It's been a discouraging few days. We couldn't take the kids to Silver Dollar City last Sunday (a long promised event--tickets furnished by my aunt) because the transmission went out on the van. We helped them to understand why we couldn't go, but watching them hide disappointed faces didn't feel really good. By itself, this event was not that big a deal, but it's part of a long list of frustrations and is adding to a mounting sense of helplessness on my part. I can't keep all the balls in the air sometimes.
Both vehicles came up with problems within twenty-four hours of one another. Poor Gary was the one stranded both times. Just what we needed to strain on an already too thin holiday budget. Still, the fixes were relatively inexpensive and more or less manageable,though it's still money ear-marked for other things. The transmission repair was "only" a $100.00 and the Bronco's problem will cost about the same. I'm already trying to figure out how to feed us this week and make all bills and now I have to pay the mechanic.
Worries about Gary's job hang heavily over the both of us. We'll be without a pay check for two weeks at Christmas during the shut down (aka layoff). I am still angry with the company executive who assured the employees that the factory wasn't closing down by referring to having had record profits this year. I am amazed he didn't get mugged and beaten up in the parking lot. To tell this to a whole group of men and women who are barely making it on what the factory is paying them as it is, in a conversation about short-term lay-offs, had to be the penultimate peak of stupid. In a third world country, he would have been dragged from his throne and through the streets and stoned to death while everyone cheered.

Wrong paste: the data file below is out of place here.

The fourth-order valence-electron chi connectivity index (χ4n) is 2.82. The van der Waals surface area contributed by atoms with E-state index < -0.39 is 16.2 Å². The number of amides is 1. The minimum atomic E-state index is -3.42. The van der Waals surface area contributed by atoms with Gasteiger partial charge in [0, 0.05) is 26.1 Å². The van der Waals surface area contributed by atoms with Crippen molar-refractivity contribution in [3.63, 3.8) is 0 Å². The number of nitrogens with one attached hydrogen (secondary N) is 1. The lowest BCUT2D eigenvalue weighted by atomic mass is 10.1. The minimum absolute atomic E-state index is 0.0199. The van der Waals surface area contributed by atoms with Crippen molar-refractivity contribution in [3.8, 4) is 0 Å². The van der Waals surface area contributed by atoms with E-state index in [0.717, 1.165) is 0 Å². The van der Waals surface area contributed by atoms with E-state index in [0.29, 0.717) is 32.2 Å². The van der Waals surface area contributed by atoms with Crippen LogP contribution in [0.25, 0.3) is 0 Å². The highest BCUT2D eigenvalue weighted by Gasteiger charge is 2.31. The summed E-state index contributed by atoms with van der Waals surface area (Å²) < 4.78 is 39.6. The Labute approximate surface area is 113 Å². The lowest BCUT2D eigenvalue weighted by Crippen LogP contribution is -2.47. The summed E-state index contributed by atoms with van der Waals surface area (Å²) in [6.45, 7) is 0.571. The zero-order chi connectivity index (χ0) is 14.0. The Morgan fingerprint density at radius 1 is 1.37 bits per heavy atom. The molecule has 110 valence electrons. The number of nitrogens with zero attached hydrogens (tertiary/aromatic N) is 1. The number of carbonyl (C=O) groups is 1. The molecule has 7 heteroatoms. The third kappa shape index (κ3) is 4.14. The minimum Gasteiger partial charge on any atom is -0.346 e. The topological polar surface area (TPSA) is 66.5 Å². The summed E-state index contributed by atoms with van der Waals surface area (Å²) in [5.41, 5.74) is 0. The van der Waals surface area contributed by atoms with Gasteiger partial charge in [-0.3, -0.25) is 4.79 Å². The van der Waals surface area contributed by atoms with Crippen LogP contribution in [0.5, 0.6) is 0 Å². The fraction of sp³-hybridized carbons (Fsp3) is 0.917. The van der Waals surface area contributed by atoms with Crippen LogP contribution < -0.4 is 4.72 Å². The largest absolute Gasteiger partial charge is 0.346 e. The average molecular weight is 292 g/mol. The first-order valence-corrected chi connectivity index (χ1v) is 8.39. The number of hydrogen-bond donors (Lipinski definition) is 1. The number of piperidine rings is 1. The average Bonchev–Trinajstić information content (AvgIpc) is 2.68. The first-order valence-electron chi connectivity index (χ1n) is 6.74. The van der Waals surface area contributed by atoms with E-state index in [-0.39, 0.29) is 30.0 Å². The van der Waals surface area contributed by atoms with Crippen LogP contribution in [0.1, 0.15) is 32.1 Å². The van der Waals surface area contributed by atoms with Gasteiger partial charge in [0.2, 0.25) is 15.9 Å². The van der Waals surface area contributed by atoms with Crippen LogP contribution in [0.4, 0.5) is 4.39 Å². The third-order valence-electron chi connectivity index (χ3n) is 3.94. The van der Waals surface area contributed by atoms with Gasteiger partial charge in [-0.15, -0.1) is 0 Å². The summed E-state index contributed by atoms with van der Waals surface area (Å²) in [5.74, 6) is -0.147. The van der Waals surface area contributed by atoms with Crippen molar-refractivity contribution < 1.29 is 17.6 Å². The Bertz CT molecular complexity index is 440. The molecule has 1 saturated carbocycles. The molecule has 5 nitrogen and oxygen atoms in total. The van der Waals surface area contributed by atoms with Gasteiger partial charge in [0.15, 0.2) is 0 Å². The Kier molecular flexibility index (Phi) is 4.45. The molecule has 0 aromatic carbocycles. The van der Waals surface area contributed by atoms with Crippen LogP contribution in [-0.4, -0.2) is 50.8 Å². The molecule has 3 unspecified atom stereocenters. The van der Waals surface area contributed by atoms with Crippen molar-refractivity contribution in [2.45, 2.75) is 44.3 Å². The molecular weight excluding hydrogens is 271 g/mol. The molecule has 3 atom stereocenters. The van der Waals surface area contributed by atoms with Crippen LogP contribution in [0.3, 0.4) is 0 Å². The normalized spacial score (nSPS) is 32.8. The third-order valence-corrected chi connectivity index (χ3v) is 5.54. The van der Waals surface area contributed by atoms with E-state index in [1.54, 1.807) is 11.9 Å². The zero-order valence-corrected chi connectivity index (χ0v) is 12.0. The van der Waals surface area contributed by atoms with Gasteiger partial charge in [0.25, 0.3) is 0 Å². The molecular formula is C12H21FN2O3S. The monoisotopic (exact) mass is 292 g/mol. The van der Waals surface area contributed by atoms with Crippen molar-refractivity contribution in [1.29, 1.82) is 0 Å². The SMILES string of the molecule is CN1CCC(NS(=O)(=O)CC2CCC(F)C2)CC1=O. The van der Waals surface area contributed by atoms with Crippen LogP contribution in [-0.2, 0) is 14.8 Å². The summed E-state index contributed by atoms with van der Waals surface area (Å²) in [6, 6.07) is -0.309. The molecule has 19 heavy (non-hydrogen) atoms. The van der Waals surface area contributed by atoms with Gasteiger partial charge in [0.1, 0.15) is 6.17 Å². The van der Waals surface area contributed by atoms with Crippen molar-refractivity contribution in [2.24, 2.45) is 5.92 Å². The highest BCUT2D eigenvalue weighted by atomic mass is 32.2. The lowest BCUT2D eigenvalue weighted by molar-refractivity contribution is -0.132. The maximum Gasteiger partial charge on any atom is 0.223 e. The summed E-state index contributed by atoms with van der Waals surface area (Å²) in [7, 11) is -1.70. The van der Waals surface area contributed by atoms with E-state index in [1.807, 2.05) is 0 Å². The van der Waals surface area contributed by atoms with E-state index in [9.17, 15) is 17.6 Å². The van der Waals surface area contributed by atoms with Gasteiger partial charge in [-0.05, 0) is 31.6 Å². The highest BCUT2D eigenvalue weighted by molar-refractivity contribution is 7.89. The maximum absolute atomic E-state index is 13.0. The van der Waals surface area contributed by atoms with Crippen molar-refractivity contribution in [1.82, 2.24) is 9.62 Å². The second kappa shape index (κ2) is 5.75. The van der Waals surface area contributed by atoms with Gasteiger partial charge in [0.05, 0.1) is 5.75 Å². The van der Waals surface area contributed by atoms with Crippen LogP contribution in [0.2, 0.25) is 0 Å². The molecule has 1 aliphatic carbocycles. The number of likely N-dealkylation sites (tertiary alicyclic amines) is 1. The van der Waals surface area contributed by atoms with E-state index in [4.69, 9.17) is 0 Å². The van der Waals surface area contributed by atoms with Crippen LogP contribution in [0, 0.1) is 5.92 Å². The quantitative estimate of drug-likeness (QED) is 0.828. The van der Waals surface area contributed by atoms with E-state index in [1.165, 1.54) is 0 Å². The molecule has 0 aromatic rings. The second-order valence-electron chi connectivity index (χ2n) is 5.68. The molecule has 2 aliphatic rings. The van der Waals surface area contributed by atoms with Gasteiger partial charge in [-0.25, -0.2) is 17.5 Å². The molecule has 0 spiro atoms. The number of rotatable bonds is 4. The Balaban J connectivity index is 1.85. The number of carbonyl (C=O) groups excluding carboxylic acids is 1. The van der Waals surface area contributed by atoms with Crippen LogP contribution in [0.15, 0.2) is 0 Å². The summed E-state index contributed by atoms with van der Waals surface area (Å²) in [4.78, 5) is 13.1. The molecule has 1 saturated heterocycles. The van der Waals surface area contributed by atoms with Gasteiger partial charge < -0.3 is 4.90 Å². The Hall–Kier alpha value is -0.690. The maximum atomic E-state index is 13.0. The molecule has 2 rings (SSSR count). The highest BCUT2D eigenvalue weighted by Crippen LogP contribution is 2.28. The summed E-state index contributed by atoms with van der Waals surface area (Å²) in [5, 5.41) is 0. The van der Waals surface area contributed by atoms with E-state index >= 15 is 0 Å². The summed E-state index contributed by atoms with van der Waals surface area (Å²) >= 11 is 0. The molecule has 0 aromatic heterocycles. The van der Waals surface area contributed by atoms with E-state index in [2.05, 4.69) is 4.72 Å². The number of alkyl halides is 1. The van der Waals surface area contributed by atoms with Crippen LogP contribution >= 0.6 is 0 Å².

Annnd then . . . yesterday I went in search of our Christmas tree in the shed and discovered that someone accidentally threw away the bag with the branches in it. I don't have the money for a new tree and I didn't quite know what to do. Sam, the youngest, has been begging me for days to put up the Christmas decorations. It seemed like such a small, simple wish to fulfill and I couldn't do it.
So, being female, what was the logical thing to do? Sit down and cry of course. I handled the automotive problems pretty well, have swallowed the worries about the factory, but I couldn't disappoint my kid again. The stupid tree became a symbol of everything that's going wrong.
Sam took it better than I expected; he's is like that--quick to accept disappointment and move on to other plans. "We'll borrow one or something, Mom," he said. "All I really wanted to do was put out your nativity scenes anyway." I collect these and they are a favorite part of decorating. We have seven or eight sets now.Sam in particular loves setting out each group of figurines and every year it is the same questions, "Where did you get this one from?" "Why did you like it?" and questions about the birth of Jesus. This hobby more than serves its purpose in that respect. A combination of seeing old friends and hearing favorite stories.
My sixteen year old, who was only too aware of the stress his parents are under saw my tears and quickly did what he could to help the mood by stringing lights around the livingroom, without my asking for his help. When he's not busy being a typical pain in the rear sixteen year old, he's a pretty good kid. The lights did a lot to make the room feel "Christmassy". The atmosphere shifted and they were soon looking through boxes for other items to decorate with.
My sister, who is in worse financial straits than we are, just showed up with a small Christmas tree for us to borrow, which I deeply appreciate, though it is half the size of "our tree". Ah well, we'll put it up on a box and cover the base with fabric and everyone will think it's the prettiest one yet.
I have the remains of a bottle of rum sitting in my kitchen cabinet that we've been working on since Thanksgiving (light drinkers are we). Maybe I'll finish it off tonight. How is rum in coffee?